This is the second of a three-part series discussing the three prospective levels of EMS officers as defined by the National EMS Management Association's (NEMSMA) EMS Leadership Agenda Core Competencies project. Those levels are supervising, managing and executive EMS officers. For more information, visit www.nemsma.org.
Throughout history, managers have experienced a bad rap. They are often stereotyped as being more concerned about the bottom line, no matter the toll on the people involved. Clever names such as “meanagers,” and others not appropriate for print are common place in all businesses and organizations when it comes to employees describing their managers. The attribution of these names may not be appropriate. Without the manager, where would most organizations be?
NEMSMA's Core Competencies project has adopted the following three levels of EMS officer:
Supervising EMS Officer—EMS officer who provides leadership to non-supervisory personnel;
Managing EMS Officer—EMS officer who provides leadership to multiple supervising EMS officers or an organizational function;
Executive EMS Officer—EMS officer holding a senior staff role and/or executive officer who has accountability for an entire EMS organization.
Executive officers establish the vision, objectives, principles and policies and will discussed next month. The managing officer adds value by offering something completely different to an organization. BusinessDictionary.com defines management as “The organization and coordination of the activities of an enterprise in accordance with certain policies and in achievement of defined objectives.”1 He is responsible for carrying out the executive’s goals and is granted the power to make decisions to fulfill this responsibility. This charge is significant. We often discuss and recognize the executive whose vision has transformed an organization; however, it is the manager who typically implements and helps deliver the results.
It is often said that we lead people and manage processes. An effective manager must do both very well. Managing EMS officers must have strong supervisory skills. As we discussed in the Supervising EMS officer article last month, that person must have developed authority or influence to lead his team and have the ability to objectively evaluate performance. The managing EMS officer must have these same skills, but now appropriately apply them to entire functions, processes or systems across the organization. The manager must work objectively across all shifts or work groups, to deliver results department wide. This is a difficult position. The managing EMS officer must both carry out the vision of the executive officer and lead the supervising officers to fulfill their objectives. Tasks can create conflict within the organization. Managers must display real leadership to successfully effect change.
The competencies of the managing officer are often task and process oriented. However, to lump all the manager’s competencies into non-people activities is inappropriate. One resource the NEMSMA leadership competencies project has incorporated is the Organization System’s International Polaris Competency Model Executive Card Set. After discussing EMS leadership competencies for two days with national EMS stakeholders, it was determined that EMS leadership is not necessary unique compared to other fortunate 500 companies. The Polaris® card set identifies 41 different leadership competencies.2 These competencies will be incorporated as one of the resources in the NEMSMA core competency document. The competencies are being evaluated and scored using Bloom’s taxonomy. It was determined that supervising, managing and executive EMS officers must possess all the leadership skill sets, just to varying degrees of proficiency. The broad categories of the Polaris leadership competencies include: communication (verbal and nonverbal), conceptual (creativity and decision making), contextual (industry knowledge and global skills), interpersonal (diplomacy and assertiveness), leadership (influence and strategic thinking), management (delegation and organizing/planning), and personal (drive, integrity, and results orientation).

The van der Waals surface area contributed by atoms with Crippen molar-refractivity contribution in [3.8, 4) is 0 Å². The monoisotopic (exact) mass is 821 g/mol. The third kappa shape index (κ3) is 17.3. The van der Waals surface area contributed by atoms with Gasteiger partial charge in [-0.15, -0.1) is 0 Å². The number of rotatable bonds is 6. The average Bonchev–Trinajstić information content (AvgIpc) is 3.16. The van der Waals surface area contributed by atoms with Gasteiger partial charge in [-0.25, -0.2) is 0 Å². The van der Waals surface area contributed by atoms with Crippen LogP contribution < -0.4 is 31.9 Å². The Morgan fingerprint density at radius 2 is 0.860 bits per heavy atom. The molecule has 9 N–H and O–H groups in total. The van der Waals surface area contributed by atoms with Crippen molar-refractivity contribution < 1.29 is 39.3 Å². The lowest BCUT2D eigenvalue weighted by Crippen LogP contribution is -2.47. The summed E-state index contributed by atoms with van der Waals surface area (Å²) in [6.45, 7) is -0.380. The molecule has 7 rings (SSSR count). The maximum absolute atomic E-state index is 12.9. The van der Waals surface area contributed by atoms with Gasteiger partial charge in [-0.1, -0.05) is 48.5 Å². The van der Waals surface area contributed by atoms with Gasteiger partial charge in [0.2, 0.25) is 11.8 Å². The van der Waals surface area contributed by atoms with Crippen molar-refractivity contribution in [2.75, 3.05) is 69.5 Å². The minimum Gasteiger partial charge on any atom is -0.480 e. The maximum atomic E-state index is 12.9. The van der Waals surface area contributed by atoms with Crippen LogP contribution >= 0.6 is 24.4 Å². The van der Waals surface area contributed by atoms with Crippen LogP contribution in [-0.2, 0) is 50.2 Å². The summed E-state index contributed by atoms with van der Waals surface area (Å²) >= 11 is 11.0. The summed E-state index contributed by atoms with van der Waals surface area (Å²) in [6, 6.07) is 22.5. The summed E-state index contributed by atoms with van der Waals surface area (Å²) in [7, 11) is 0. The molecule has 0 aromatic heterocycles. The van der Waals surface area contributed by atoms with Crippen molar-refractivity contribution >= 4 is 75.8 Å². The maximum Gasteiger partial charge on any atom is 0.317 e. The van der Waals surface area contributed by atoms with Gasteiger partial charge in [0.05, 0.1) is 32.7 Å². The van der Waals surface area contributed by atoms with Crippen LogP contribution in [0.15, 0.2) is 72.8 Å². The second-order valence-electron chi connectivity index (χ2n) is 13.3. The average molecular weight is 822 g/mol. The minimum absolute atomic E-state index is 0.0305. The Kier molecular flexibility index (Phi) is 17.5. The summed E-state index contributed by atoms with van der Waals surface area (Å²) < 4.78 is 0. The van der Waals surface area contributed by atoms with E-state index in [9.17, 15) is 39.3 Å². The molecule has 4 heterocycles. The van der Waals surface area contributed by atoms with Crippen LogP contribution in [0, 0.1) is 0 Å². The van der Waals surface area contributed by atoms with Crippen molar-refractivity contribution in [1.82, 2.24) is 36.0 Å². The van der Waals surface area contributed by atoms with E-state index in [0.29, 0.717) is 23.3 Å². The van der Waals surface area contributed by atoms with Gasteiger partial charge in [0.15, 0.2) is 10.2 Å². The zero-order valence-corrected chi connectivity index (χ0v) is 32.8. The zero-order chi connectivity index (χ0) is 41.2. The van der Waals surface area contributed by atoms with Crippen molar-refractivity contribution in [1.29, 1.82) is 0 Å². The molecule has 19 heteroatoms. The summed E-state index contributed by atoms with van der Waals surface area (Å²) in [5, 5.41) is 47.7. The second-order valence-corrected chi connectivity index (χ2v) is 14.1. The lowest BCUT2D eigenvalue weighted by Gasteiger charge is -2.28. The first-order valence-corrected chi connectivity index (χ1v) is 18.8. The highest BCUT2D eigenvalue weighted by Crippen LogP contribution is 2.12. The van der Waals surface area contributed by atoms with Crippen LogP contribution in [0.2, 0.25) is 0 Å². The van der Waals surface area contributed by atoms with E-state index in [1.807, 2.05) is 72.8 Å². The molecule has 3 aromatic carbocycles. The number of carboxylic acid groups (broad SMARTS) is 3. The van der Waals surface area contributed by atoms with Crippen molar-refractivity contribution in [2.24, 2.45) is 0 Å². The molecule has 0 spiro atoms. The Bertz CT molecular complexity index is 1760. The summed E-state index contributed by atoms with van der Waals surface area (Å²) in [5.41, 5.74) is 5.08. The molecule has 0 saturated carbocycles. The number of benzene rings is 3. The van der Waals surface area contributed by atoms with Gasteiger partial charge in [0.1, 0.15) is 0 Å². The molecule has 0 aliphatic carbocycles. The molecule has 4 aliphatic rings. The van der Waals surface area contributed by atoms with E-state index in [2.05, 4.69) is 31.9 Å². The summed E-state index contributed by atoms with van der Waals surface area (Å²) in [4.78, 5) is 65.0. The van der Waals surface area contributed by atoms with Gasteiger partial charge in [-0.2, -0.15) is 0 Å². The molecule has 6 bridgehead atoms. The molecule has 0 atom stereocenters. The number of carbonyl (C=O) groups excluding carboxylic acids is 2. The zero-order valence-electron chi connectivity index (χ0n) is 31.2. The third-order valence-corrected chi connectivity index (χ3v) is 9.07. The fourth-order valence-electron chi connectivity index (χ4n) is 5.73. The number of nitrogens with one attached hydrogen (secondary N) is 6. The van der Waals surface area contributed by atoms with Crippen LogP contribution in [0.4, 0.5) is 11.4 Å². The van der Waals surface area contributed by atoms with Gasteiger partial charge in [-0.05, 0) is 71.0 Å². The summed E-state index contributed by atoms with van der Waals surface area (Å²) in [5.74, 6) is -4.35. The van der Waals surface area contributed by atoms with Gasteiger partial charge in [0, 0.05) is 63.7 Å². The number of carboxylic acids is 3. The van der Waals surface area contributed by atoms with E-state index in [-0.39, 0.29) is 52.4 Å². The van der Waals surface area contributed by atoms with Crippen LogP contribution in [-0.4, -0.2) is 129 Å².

You would assume that the managing EMS officer will excel in the management section; however, the manager will not be successful without balancing those skills with the competencies in the other six categories. An effective manager will build upon the skills learned as a supervisor. The supervisor skills used most often may differ from the common competencies used by the manager, but the successful manager will use all the supervisor skills to effectively lead both people and processes to get the desired results.
Management competencies are learned, just as clinical and supervisor skills are developed. Education and experience in process improvement, business processes and time management are critical. The manager must also embrace leadership development, change management and strategic thinking into the curriculum to master the role of the EMS managing officer. The managing and the EMS supervising officer competencies work together to better prepare the individual for the Executive EMS officer role, the subject of the next article in this series.
The competent Managing EMS officer should not be perceived as mean or without feeling. He or she must develop all the competencies of both management and leadership to fulfill the goals of the organization. Organizations must strive to develop their manager’s competencies, because without them, an organization cannot survive.
1. WebFinance, Inc. BusinessDictionary.com. www.businessdictionary.com/definition/management.html.